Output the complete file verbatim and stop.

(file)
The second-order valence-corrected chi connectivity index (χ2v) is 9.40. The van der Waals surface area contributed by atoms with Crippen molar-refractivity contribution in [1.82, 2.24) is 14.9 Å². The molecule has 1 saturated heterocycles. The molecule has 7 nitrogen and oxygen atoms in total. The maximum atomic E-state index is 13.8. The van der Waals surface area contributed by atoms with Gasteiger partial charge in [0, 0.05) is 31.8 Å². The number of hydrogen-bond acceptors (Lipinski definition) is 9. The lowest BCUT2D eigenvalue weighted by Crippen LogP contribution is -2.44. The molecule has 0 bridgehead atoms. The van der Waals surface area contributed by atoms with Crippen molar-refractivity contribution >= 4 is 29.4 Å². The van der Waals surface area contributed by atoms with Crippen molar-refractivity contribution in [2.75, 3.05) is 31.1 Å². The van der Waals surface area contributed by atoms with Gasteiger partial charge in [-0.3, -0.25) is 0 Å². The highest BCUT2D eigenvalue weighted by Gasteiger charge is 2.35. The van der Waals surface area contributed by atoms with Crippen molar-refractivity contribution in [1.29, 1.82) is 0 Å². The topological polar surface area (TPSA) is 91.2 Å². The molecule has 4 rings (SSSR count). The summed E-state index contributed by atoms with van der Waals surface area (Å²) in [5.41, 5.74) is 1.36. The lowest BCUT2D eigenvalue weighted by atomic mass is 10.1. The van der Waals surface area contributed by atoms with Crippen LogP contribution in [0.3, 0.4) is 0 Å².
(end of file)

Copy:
The second-order valence-corrected chi connectivity index (χ2v) is 9.40. The van der Waals surface area contributed by atoms with Crippen molar-refractivity contribution in [1.82, 2.24) is 14.9 Å². The molecule has 1 saturated heterocycles. The molecule has 7 nitrogen and oxygen atoms in total. The maximum atomic E-state index is 13.8. The van der Waals surface area contributed by atoms with Gasteiger partial charge in [0, 0.05) is 31.8 Å². The number of hydrogen-bond acceptors (Lipinski definition) is 9. The lowest BCUT2D eigenvalue weighted by Crippen LogP contribution is -2.44. The molecule has 0 bridgehead atoms. The van der Waals surface area contributed by atoms with Crippen molar-refractivity contribution >= 4 is 29.4 Å². The van der Waals surface area contributed by atoms with Crippen molar-refractivity contribution in [2.75, 3.05) is 31.1 Å². The van der Waals surface area contributed by atoms with Gasteiger partial charge in [-0.3, -0.25) is 0 Å². The highest BCUT2D eigenvalue weighted by Gasteiger charge is 2.35. The van der Waals surface area contributed by atoms with Crippen molar-refractivity contribution in [1.29, 1.82) is 0 Å². The topological polar surface area (TPSA) is 91.2 Å². The molecule has 4 rings (SSSR count). The summed E-state index contributed by atoms with van der Waals surface area (Å²) in [5.41, 5.74) is 1.36. The lowest BCUT2D eigenvalue weighted by atomic mass is 10.1. The van der Waals surface area contributed by atoms with Crippen LogP contribution in [0.3, 0.4) is 0 Å².